I write about fear a lot. I write about more than just rational fears like when you go to Chipotle and try to order queso and they tell you, “We don’t have queso.” I write about irrational fears as well.
People often ask me, “Where do you get all these ideas about fear?” and they are always disappointed with my answer: “I’m afraid of a lot of things. And then I write them down.”
I wish it was fancier than that, but it’s not.
I’m afraid my blog is stupid when I see the cool things other people are doing with their blogs.
I’m afraid I’m wildly unqualified to give anyone advice on anything.
I’m afraid to admit I’m a writer.
In the midst of all that fear, I decided to study bravery for my new book Do Over. I learned a lot in eighteen months. Here are a few things that surprised me:
- Bravery is a choice, not a feeling.
- Being afraid isn’t failure, staying afraid is.
- Bravery has two parts.
That last one is the least tweetable of the three, but it was the most surprising for me.
We’re taught that bravery only has one part. Like Nike says, you “Just do it.” And that is true. The first part of bravery is, “Just do it.”
- Just write your book.
- Just open your business.
- Just start a blog.
- Just learn photography.
That step is critical. You have to make the thing, but there are actually two steps to bravery:
- Do it.
- Tell people you did it.
If that second part feels easy to you, then you’ve never created something you deeply care about. I can’t explain it, but the more you care about something the harder it is to tell other people about it.
The free online PDF you created just to get email addresses? You’ll mention that thing a thousand times without worrying at all. If someone doesn’t like it you can always tell yourself, “Who cares? It’s just a dumb PDF anyway.”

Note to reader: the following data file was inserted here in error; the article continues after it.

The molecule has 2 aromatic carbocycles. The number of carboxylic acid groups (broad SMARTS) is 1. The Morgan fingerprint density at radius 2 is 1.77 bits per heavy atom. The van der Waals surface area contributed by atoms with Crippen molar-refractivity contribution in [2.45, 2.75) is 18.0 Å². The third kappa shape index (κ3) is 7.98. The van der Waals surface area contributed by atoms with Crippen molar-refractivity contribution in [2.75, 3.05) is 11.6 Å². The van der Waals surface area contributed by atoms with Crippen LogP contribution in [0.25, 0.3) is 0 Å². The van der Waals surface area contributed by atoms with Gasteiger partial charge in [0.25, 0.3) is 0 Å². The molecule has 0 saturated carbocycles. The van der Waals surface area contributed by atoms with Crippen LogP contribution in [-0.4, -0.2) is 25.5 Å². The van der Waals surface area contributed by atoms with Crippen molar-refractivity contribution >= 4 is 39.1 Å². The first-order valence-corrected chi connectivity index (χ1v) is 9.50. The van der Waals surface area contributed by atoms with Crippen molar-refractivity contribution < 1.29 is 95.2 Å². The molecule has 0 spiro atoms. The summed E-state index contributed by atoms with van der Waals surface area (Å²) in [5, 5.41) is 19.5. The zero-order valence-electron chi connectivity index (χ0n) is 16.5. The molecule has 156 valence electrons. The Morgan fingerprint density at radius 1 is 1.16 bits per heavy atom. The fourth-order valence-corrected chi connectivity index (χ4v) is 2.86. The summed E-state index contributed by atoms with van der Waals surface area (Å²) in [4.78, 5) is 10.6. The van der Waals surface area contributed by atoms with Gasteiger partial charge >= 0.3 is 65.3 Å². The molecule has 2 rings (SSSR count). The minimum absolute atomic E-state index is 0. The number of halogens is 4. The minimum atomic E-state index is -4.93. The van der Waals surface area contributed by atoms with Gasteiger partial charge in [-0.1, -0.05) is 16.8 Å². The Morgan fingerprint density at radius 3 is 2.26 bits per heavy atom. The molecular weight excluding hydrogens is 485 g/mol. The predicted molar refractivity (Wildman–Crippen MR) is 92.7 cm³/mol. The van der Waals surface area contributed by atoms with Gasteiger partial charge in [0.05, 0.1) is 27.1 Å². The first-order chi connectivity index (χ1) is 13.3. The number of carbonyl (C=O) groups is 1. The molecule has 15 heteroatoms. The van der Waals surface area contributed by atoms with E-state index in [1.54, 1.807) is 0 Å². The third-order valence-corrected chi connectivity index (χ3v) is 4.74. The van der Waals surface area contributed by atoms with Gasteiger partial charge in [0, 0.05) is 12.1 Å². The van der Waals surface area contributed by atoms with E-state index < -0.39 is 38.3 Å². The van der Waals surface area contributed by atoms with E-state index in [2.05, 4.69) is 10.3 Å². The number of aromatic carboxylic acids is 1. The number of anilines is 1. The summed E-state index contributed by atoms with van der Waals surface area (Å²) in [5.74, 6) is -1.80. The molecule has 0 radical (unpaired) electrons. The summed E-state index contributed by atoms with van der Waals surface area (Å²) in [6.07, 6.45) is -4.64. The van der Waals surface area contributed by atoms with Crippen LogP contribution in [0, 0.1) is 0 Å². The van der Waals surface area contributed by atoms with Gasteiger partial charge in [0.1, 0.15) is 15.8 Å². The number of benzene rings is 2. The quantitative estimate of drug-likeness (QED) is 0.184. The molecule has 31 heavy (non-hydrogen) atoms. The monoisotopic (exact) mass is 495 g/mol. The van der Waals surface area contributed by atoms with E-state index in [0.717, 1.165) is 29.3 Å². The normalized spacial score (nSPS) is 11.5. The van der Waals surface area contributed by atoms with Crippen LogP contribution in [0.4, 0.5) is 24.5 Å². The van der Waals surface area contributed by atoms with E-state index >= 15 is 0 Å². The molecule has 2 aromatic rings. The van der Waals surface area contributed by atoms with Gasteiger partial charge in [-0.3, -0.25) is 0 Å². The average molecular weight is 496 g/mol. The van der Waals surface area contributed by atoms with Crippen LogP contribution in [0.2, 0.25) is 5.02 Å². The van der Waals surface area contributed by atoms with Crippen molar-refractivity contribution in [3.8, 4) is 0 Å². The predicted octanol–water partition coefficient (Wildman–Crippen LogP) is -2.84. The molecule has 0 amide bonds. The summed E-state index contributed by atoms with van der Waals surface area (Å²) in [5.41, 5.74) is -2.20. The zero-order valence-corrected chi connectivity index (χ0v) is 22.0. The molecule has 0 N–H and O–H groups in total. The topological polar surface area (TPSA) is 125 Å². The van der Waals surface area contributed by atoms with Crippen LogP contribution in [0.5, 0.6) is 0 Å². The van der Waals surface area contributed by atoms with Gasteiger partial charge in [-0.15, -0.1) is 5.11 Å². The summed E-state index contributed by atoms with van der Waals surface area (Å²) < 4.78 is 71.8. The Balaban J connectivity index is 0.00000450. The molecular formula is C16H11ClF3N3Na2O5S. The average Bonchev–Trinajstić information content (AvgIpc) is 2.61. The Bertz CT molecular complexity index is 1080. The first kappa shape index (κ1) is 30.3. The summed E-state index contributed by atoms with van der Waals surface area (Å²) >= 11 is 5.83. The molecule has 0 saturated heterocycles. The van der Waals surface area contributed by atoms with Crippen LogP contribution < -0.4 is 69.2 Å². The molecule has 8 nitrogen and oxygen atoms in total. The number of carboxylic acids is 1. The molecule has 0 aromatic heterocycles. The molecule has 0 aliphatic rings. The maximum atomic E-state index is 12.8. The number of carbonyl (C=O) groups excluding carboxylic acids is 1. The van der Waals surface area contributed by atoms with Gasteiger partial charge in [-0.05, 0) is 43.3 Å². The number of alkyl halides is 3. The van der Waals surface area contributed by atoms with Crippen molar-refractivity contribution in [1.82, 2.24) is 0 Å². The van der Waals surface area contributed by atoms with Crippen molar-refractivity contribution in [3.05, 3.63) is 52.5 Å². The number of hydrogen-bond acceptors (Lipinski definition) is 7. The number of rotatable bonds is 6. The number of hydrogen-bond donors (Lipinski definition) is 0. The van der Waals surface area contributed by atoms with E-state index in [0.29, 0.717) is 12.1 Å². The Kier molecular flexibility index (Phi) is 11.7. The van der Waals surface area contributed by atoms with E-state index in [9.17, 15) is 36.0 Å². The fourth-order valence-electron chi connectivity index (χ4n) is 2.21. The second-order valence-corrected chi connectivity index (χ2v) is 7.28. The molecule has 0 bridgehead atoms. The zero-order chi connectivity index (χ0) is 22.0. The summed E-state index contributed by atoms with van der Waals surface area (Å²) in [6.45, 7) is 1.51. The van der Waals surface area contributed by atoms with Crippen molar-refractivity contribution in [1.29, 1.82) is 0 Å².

The photo project you poured your heart and soul into? The business you dreamed about starting since you were a child? The poems you carried inside for years? The moment you actually dare to do those things, fear will launch a new campaign against you.
It will say things like:
- Don’t be so self promotional.
- Don’t bother people with the things you created.
- People don’t care about what you built.
- What if they laugh at what you did?
- What if they don’t like what you made?
So books that are brilliant stay stuck on laptops. Businesses the world might have loved close their doors. Dreams die quiet deaths in forgotten notebooks.
Don’t let that happen to you. Tell us what you’ve done. Share with us in creative ways why it matters to you and to us. Be excited about the work you have finished. (Tweet it and tag me @JonAcuff so I can be excited too!)
And do step two with as much focus as you invested in step one.
My wife challenged me on this idea recently. She said, “If you think I’m going to let you hide your new book, after the work you did to create it, you don’t know me very well.”
She’s right. We shouldn’t hide the things we create.
It’s easier to write motivational blog posts than it is to actually do what they say, so I’ll go first so you know I’m all in, too.
I wrote a new book. It’s called Do Over. It’s about building your dream with the four investments every amazing career and adventure has in common. I think it’s the best book I’ve ever written.
I think you should pre-order it today so you can get the awesome bonuses that are available until April 1. (I’ll even send you a digital copy of the entire book weeks before it comes out so you can start reading it right away!)
Forget just pre-ordering one copy, I think you should order bulk copies, get the ridiculously awesome perks and give one to everybody you know.
If you don’t though, that’s okay.
I’m still going to be brave. I’m still going to do both parts of bravery, and I hope you will too with whatever you create.